By Sharon Bentley-Hamlyn, Founding Partner and Investment Manager at Aubrey Capital Management.
The piece we published on European Value vs. Growth (European Value against Growth: time to concentrate on the EPS) provoked a lot of feedback from investors trying to position themselves in Europe in the year ahead – a task that is not made easy by the prospects of rising interest rates and events in Ukraine. In the piece we pointed to the superior profitability of our portfolio and its attractive valuation when compared to both the Value and Growth indices.
Many of you had no difficulty with this but continued to be challenged by macro considerations. The feedback has fallen broadly into two camps. Investors in the first camp think that the ascendancy of the value trade has further to go as interest rates rise. Those in the second believe that the reflationary trade which has been the main driver of index returns in Europe last year will flag and consequently Europe will lose its attraction generally. Investors in both camps appeared to be united in the idea that macro considerations would continue to undermine valuations.
To all those in the first camp, the prospect of interest rate rises continuing to ravage growth stock valuations seems to have done its worst. It is always as well to remember that the best growth companies are almost always backed by structural long-term trends, and value stocks are not. They are just being driven by short term cyclical triggers, notably short-term interest rate speculation.
Current inflation, which is behind the speculation about rising rates, is not due to overheating economies but rather the result of short-term supply side shortages. Higher interest rates will have no impact whatsoever on these shortages. They will just pressure economic growth. That is why we believe that 4 interest rate rises in the US are unlikely and market will be pleasantly surprised.
Higher interest rates, commodity prices and energy prices will be a break on economic growth, so it is only the companies with long term structural growth drivers that should be trading at a premium. The short- term bounce in commodity prices, once reflected in stock prices will flatten out.
As for those in the second camp, it is certainly true that the European index has been propelled by cheap banks, materials and energy. Given what we see from consensus forecasts, the increase in profits amongst value stocks which was spectacular in 2021, largely because the base effect of a Covid challenged 2020, will remain healthy this year before falling off a cliff in 2023. It is therefore reasonable to assume if these sectors take a breather, then the 25% increase that we saw in the index last year may not be repeated. But we had no exposure to any of these stocks last year and still beat the index by a comfortable 3%.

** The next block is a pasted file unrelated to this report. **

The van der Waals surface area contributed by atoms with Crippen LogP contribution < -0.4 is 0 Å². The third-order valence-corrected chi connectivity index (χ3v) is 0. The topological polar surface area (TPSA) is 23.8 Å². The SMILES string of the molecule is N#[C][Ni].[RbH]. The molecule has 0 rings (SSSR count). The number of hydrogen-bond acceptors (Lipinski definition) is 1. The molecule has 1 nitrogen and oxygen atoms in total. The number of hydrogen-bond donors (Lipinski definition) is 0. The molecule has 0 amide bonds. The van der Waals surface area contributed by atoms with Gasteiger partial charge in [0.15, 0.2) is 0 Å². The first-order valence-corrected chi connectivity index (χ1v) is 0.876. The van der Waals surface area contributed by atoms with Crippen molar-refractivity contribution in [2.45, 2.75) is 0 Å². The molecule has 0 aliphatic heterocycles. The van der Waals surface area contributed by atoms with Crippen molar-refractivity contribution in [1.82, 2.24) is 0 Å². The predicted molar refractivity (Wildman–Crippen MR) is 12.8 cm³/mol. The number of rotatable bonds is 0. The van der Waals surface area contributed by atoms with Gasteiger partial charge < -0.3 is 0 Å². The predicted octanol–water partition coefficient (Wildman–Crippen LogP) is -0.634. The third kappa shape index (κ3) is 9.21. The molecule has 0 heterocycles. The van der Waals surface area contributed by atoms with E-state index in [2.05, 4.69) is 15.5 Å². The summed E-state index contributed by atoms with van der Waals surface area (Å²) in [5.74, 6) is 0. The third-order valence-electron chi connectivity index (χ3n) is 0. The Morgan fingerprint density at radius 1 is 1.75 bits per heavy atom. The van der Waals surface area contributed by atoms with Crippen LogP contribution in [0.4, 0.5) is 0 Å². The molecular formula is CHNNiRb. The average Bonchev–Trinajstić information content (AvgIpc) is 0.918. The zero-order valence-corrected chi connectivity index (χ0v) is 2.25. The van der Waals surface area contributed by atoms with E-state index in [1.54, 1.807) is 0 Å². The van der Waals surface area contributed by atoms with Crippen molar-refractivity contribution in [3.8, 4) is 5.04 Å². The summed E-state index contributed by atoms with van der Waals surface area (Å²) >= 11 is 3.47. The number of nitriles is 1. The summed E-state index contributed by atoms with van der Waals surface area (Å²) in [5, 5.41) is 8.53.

We do not want to get drawn into the old Value/Growth debate here. You are all well versed in the arguments and know where we stand. What we would like to reiterate is that we only invest in stocks that have growing profitability and are backed by structural long-term trends. Irrespective of the bigger picture our companies are cheap, they are gaining market share and delivering on profit. Our high active share is designed to deliver returns irrespective of the travails faced by the lumbering broader index.
There are challenges no doubt in the year ahead, but we are confident that the companies in our portfolio, several of which we expect to be upgraded on the back of recent results, will perform well from here. Their stock prices will follow accordingly.
Sharon Bentley-Hamlyn | Investment Manager
Sharon is a founding partner of Aubrey Capital Management having joined the firm in 2006. She has been responsible for Aubrey’s European strategy since inception in 2008 and is head of research and lead manager on two Luxembourg quoted European SICAVs, and a UK quoted Europe ex-UK OIEC. She also heads up Aubrey’s Sustainability Committee, which ensures the consistency of ESG scoring across investee companies, monitors UN supported PRI reporting, as well as Aubrey’s own internal ESG performance.
Formerly she was with Walter Scott & Partners from 1992 to 2006, from 2001 as a main Board Director. There she had a global remit following extensive research experience into the major markets of the world: the UK and Europe (including emerging Europe), the USA and Far East. For almost a decade she held primary responsibility for the firm’s European stock selection and for the firm’s regional European assignments, either fully discretionary or with client-specific parameters. Sharon helped develop the firm’s institutional fund management business and managed several publicly quoted SICAVs.